Survey Finds No Letup in Violence Against ED Nurses
The latest release of an ongoing national survey of more than 7,000 ED nurses found that rates of physical violence and verbal abuse against nurses did not decrease between May 2009 and January 2011.
In the 12 months from January 2010 to January 2011, 53.4% of nurses reported experiencing verbal abuse and 12.9% reported experiencing physical violence over a seven-day period, compared with 54% reporting verbal abuse and 11% reporting only physical violence in the first year of the Emergency Department Violence Surveillance Study. The Emergency Nurses Association conducts the study at three-month intervals.
Of the nurses surveyed who indicated experiencing physical assault, nearly half (48.3%) said they were grabbed or pulled. The most common forms of verbal abuse were yelling or swearing, with nearly nine in 10 (89%) nurses reporting these forms of abuse. Patients were the perpetrators in nearly all incidents of physical violence (97.8%) and verbal abuse (92.3%).
The study also found that a patient's room was the most dangerous place for an emergency nurse, with more than four out of five (82%) incidents of physical violence occurring in that location. More than half (55.7%) of patients who physically assaulted nurses were under the influence of alcohol, 46.8% were under the influence of illicit or prescription drugs and 45.2% were psychiatric patients.
In most cases of assault, nurses did not file a formal report, but did notify someone; 66% of nurses indicated they did not formally report physical violence and 86.1% did not file a formal report when verbally assaulted. Most of the nurses surveyed who were physically assaulted did notify security personnel (65.7%), an immediate supervisor (64.2%), another emergency nurse (63.2%) and/or an emergency physician (54.6%). Only 8% of those who experienced physical violence and 16.9% of those who experienced verbal abuse did not notify anyone.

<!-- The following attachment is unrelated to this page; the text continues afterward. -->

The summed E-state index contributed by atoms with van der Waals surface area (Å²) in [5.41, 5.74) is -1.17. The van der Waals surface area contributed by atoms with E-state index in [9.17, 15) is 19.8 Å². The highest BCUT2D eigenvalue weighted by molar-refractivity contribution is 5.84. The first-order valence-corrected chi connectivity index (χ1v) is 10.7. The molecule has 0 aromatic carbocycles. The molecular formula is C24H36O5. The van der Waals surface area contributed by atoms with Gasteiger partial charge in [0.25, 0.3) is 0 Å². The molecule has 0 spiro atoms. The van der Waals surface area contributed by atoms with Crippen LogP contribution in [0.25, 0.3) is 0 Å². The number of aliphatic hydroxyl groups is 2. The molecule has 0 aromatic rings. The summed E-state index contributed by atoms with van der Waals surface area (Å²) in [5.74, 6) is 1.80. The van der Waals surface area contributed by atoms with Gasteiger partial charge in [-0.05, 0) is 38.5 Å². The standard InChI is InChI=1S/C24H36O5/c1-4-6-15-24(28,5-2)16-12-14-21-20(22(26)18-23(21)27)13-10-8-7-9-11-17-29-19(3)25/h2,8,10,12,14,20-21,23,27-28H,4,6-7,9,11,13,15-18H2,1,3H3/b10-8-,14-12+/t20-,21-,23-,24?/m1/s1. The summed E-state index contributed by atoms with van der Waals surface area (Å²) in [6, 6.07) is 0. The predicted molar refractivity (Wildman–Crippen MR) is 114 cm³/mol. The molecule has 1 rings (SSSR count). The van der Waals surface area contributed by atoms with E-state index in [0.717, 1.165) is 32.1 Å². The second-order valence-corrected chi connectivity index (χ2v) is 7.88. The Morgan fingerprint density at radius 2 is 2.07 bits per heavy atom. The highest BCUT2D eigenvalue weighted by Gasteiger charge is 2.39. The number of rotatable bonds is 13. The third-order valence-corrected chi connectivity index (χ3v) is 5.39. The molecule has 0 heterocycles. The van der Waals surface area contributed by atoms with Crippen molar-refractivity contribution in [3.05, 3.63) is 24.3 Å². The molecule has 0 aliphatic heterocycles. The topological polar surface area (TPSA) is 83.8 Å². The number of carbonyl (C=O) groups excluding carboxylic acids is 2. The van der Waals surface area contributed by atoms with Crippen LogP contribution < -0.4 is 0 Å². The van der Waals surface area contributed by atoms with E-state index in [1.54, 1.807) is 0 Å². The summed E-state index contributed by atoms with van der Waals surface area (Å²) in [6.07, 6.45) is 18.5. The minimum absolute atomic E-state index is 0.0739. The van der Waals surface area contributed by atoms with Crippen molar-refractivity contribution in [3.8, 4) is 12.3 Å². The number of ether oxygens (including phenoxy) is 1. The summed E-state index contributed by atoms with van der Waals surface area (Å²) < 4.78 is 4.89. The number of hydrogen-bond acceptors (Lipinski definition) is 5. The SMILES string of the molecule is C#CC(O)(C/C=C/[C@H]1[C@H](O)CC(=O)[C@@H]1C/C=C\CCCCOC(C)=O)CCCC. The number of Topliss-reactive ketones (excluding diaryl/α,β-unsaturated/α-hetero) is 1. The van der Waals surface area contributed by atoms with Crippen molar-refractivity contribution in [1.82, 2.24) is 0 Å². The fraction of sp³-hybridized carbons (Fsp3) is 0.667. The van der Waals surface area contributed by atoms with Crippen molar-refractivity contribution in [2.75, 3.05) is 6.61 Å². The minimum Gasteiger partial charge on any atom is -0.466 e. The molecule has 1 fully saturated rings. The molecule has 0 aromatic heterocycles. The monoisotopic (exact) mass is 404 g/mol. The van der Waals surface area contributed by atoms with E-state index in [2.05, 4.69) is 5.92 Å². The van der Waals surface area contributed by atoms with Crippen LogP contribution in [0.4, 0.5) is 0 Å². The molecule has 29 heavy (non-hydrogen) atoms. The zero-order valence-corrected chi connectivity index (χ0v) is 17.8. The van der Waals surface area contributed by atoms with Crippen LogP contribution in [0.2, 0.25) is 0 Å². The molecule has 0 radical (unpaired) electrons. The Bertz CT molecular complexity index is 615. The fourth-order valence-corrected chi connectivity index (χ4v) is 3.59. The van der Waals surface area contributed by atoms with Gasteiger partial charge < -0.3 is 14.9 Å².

The study also found that in almost half (46.7%) of the cases of physical violence, no action was taken against the perpetrator. In nearly three-quarters (71.8%) of such cases, nurses received no response from the hospital about the assault.
The survey also revealed that rates of physical violence and verbal abuse were higher when security personnel were present. However, the survey did not address whether the security presence was a contributing factor to a higher level of reported violence.
EDs in hospitals with higher commitment to safety and reporting policies, particularly those with zero-tolerance policies, had lower rates of physical violence and verbal abuse. Of the nurses who reported not experiencing any physical violence or verbal abuse in the previous seven days, nine in ten (91.8%) worked in facilities with reporting policies.
According to the report, more than a third (36.7%) of emergency nurses have considered leaving their current jobs because of workplace violence. Nearly one in 10 (9.5%) has considered leaving nursing entirely and the same proportion has considered looking for a job in another hospital. Almost one in five (17.7%) has considered looking for a job in non-emergency nursing.
The full report is available as a PDF at http://bit.ly/vCktix.